Jim and Ann Gianopulos were awarded the Elyse Bila Ouedraogo Award on Monday night at an event at the Beverly Wilshire for their philanthropic and volunteer work on behalf of women and families from Jhpiego, an international health care nonprofit and affiliate of John Hopkins University. The award was named after a nurse in Burkina Faso who died from cervical cancer for lack of access to a simple screening test.

The gathering brought stars from Vin Diesel to Mena Suvari, executives from Lionsgate (Michael Burns), Sony (Sanford Panitch), Paramount, Fox, Annapurna (Erik Lomis) as well as producers such as Lorenzo di Bonaventura.

The award was presented to the Gianopuloses after an introduction by family friend Melina Kanakaredes (CSI: New York) who said: “The most special part about Ann and Jim is their values, and their love of family and honesty and being honorable. It just doesn’t happen that often in people who are this successful, especially in the challenges of this industry and this town.” She said that their values are consistent with the founder of Jhpiego, Dr. Theodore M. King, who recognized 45 years ago the need to teach others about medical breakthroughs for women and families to help other countries.

“When you know something, you spread knowledge. When you accomplish certain goals, you go after new ones. And when you’ve done well in life, you give back — that’s Ann and Jim,” said Kanakaredes.

“I’m here tonight because of two people. Dr. Howie Mandel who delivered two of our daughters and that’s only because we didn’t know him when the first one was born,” said Jim Gianopulos who was just recently named chairman/CEO of Paramount Pictures. “The other reason is my wife Ann who is an honor to be with every day of my life … I aspire to her goodness.” Mandel is a Los Angeles Johns Hopkins University Trustee and international chair of Jhpiego.

Ann Gianopulos thanked several people including OB/GYN Mandel who had introduced them to Jhpiego in 2010: “Howie (Mandel) brought our daughters into this world so it’s not lost on us the importance of us supporting him in his tireless efforts to ensure that even in the poorest of countries around the world that women’s reproductive healthcare is a priority.”

Emceeing the evening was comedian, actor/writer Tom Papa and the evening’s co-hosts were Comedy Central president Kent Alterman and Dr. Michelle Brennan.

It was Brennan’s impassioned and heartfelt speech about the importance of “investing in people” in other countries to change the world that hit just the right note. Clearly pure-intentioned and affected by what she and Kent witnessed, she gave first-hand accounts of how the training of health professionals in emergency care have saved lives and delivered healthy babies. They had visited places that had no running water or electricity, no windows, no toilet in the home.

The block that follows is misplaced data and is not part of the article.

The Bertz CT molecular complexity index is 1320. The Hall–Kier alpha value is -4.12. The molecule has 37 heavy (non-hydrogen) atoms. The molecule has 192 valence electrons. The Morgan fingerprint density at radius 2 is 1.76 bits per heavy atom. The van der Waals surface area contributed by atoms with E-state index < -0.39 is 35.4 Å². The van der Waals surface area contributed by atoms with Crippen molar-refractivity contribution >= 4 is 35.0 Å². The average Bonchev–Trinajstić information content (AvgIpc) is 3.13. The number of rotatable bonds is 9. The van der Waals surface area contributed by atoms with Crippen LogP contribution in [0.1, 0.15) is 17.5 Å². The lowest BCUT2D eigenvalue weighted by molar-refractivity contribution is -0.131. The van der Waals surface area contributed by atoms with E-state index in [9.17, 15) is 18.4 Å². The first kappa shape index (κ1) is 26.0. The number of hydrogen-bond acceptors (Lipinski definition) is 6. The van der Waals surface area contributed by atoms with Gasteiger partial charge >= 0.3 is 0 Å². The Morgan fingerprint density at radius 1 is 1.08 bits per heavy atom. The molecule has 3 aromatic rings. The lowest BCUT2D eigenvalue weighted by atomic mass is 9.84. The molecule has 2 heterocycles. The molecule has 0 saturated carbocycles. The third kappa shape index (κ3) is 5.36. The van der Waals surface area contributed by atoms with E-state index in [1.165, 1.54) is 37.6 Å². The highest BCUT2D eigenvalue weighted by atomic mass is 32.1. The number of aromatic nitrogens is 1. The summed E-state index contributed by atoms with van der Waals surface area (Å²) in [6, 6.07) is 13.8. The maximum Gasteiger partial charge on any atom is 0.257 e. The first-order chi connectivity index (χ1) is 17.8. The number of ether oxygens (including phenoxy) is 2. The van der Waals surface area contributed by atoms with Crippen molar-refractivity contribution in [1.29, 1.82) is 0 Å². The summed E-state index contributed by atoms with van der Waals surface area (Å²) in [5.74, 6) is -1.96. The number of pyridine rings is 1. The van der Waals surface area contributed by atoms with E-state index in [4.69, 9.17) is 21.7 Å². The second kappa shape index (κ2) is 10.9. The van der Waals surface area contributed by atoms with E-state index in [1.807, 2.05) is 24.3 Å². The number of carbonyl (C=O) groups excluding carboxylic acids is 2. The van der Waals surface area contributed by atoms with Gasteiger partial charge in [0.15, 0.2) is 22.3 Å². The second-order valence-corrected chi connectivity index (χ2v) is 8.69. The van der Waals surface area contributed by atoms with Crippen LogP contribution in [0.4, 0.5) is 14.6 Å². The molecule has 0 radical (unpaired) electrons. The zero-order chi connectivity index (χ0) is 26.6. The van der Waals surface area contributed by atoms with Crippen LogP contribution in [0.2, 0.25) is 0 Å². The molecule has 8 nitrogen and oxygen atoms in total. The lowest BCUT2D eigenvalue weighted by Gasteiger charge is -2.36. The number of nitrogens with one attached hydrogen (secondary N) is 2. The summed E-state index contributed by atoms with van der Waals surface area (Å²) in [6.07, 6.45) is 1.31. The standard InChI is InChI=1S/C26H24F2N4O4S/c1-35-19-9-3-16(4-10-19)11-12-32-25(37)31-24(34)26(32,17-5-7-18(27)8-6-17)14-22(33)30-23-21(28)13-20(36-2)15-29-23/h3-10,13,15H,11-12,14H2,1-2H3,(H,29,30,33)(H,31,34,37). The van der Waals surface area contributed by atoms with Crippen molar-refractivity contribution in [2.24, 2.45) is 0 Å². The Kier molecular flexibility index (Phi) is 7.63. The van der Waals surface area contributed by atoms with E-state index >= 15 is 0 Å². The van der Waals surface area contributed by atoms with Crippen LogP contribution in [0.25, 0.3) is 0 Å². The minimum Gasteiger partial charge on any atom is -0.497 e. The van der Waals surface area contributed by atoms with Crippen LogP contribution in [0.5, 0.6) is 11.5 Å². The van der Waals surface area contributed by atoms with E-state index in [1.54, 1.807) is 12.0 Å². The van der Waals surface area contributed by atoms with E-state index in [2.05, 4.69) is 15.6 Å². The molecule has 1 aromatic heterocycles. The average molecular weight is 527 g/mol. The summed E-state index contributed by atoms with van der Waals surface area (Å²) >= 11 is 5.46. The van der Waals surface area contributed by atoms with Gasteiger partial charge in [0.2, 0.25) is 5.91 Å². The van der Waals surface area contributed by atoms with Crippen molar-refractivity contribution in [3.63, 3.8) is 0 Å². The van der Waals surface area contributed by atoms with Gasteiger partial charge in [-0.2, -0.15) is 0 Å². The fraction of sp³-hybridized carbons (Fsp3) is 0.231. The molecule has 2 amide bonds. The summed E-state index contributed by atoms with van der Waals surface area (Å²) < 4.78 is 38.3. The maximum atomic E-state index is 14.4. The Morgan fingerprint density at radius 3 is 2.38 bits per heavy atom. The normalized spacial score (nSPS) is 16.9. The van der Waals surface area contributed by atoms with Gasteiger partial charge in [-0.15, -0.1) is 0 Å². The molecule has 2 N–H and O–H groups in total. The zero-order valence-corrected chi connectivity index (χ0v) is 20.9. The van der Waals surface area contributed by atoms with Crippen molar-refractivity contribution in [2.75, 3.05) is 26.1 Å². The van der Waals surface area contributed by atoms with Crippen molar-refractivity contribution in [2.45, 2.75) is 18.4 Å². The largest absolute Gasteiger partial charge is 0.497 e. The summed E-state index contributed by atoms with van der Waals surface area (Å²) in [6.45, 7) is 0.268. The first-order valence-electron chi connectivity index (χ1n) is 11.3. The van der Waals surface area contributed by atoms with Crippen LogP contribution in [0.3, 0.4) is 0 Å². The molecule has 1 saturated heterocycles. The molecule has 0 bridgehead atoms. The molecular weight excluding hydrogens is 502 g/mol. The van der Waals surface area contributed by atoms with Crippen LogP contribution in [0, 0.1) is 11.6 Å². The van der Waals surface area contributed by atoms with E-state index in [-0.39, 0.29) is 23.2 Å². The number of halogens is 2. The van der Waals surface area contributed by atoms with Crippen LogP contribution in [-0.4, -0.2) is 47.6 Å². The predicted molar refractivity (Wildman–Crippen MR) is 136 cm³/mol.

In such Third World countries, donations go a long way. From the $369K gathered last year at the dinner which honored Brennan, 9,000 women were able to be tested for cervical cancer, they were able to upgrade a healthcare facility in Kenya and affect about 190,000 lives for the better. The non-profit began 45 years ago by a group of OB/GYNs led by the aforementioned Dr. King who realized the need and decided to do the right thing. The organization is now in 44 countries.

Using the philosophy “if you give a man a fish, he can eat for one day, but if you teach him how to fish, you feed him for a lifetime,” Jhpiego teaches others how to help their own communities. Jhpiego President and CEO Dr. Leslie Mancuso said the non-profit is committed to making a long-term change by “helping the countries essentially help themselves.” A nurse from Zambia, Lastina Lwatula said that she has seen women walking 35 to 75 miles 9 months pregnant to a healthcare facility to deliver their babies. The mortality rate was very high before Jhpiego stepped in, she said. She was an eye-witness as well as she has been a nurse in Zambia for 41 years.

Mancuso said that about 80% to 90% of the donations given to Jhpiego go to programs to help those in need. Simply put: Jhpiego works to make sure high-quality health care gets to the world most vulnerable people. She said she flies over 380,000 miles a year from Afghanistan to Zimbabwe to carry out the mission of the non-profit and said that a lot of their staff actually come from the 45 countries they serve.

Lastly, a big shout out to comedian Al Madrigal who delivered a hilarious routine. He even mentioned the possibility of a writer’s strike on the eve of what could be a make or break time for the AMPTP and the WGA as the midnight deadline looms large. He said the last time the writers went on strike, it ended up creating a stream of reality TV shows, like The Apprentice, “and look where that got us!”